Where are the Honest Members of Congress
Why is it that for over two decades the U.S. House of Representatives have been paying out hush money to settle over 40 instances of workplace mistreatment and it has only been in the past few months that Main Street America has even heard of it.
What kind of ethics and morals do our 435 elected representatives in the House possess that allows them to believe that they are so much above the law that they can use taxpayer money to payoff and silence workers whom they or their colleagues have abused in one way or another.
These are, of course, rhetorical questions.
That said, there must exist way too many skeletons in each of their closets to go along with this kind of criminal behavior.
And, that is exactly what it is…criminal. By utilizing taxpayer money to silence people who have been done wrong by one of their own, the House of Representatives is involved, in theft and conspiracy, minimally.
What happens? When one gets elected, does one lose all sense of right and wrong?
Our Founding Fathers were not perfect…but they did not fight a long and bloody war against the British aristocracy’s troops, with many losing their own lives and/or fortunes, in order to create an elite class of elected pompous people who do as they wish, when they desire, without any real risk of consequence.
Founding Father and statesman Patrick Henry put it quite simply, “The liberties of a people never were, nor ever will be, secure, when the transactions of their rulers may be concealed from them.” While here in America, after we won the Revolutionary War, we do not consider elected officials as rulers, it was what those in charge were called during that time and prior. The tyrant King George III was our last “ruler,” and we royally ousted he and his unconscionable dictates.
One wonders how many more concealed funds there are that benefit our elected representatives, those who are supposed to be serving us, not stealing from us.
Thomas Jefferson, Founding Father and third president, offered this, “The whole art of government consists in the art of being honest.”
Where is the honesty in covering up workplace mistreatment in our Federal Government? And doing so with taxpayer money.
Jefferson also pointed out exactly what needs to happen when elected officials “have assumed to themselves powers which the people never put into their hands.” In a quick survey of friends and family it was decided that no one can ever recall giving Congress this power of cover-up with hi-jacked funds. Therefore, they must have assumed the power. The full quote by our third president is: “When the representative body have lost the confidence of their constituents, when they have notoriously made sale of their most valuable rights, when they have assumed to themselves powers which the people never put into their hands, then indeed their continuing in office becomes dangerous to the state, and calls for an exercise of the power of dissolution.”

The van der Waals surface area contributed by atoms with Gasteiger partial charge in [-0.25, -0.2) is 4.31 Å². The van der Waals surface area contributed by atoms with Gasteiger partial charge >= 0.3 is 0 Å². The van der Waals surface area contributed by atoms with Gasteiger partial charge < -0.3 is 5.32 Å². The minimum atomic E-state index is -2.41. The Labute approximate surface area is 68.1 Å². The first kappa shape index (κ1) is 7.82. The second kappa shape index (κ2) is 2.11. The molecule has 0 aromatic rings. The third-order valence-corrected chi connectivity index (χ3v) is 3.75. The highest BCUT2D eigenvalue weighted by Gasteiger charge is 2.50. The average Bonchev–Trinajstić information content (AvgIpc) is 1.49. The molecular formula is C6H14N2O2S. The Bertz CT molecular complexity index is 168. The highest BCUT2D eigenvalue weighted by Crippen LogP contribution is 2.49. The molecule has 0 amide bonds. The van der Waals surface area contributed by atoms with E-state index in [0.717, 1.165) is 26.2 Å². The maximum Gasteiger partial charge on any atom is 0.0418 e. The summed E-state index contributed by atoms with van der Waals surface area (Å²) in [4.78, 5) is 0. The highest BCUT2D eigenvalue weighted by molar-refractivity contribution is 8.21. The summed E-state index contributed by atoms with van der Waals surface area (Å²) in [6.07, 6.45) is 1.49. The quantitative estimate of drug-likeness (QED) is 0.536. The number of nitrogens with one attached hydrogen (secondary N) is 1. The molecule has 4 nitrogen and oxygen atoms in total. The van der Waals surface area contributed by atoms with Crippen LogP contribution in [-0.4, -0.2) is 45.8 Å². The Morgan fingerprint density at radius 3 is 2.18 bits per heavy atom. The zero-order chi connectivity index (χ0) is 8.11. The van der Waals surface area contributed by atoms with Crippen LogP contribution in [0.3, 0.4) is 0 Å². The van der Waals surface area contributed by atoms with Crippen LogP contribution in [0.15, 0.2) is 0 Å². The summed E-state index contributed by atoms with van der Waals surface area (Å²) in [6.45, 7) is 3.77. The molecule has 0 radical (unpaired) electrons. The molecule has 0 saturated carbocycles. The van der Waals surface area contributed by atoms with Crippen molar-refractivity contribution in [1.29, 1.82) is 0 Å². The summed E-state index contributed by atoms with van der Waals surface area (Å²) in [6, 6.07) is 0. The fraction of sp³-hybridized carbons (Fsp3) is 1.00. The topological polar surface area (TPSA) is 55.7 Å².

Continuing in office becomes dangerous to the state. And, calls for an exercise of the power of dissolution.
Why would that be?
Because those representatives no longer possess adequate morals, nor any semblance of ethics. And this post has not even brought up those who take bribes or any other type of payoff in order to influence legislation.
Perhaps, unless something is done to rid Capitol Hill of corruption, we are headed down a path that was very briefly, but knowingly, described by Founding Father Benjamin Franklin. He said, “Only a virtuous people are capable of freedom. As nations become corrupt and vicious, they have more need of masters.”
As a nation, there is definitely corruption – as seen in the lack of honesty, decency and integrity of our duly elected representatives. This shameful payoff slush fund should have been exposed by some upright Congressperson(s) twenty-one years ago with that first Rep who was accused being put on trial, before the nation.
When they mutually cover-up their public sins, they deserve to be exposed.
When they violate our trust, they are deserving of nothing.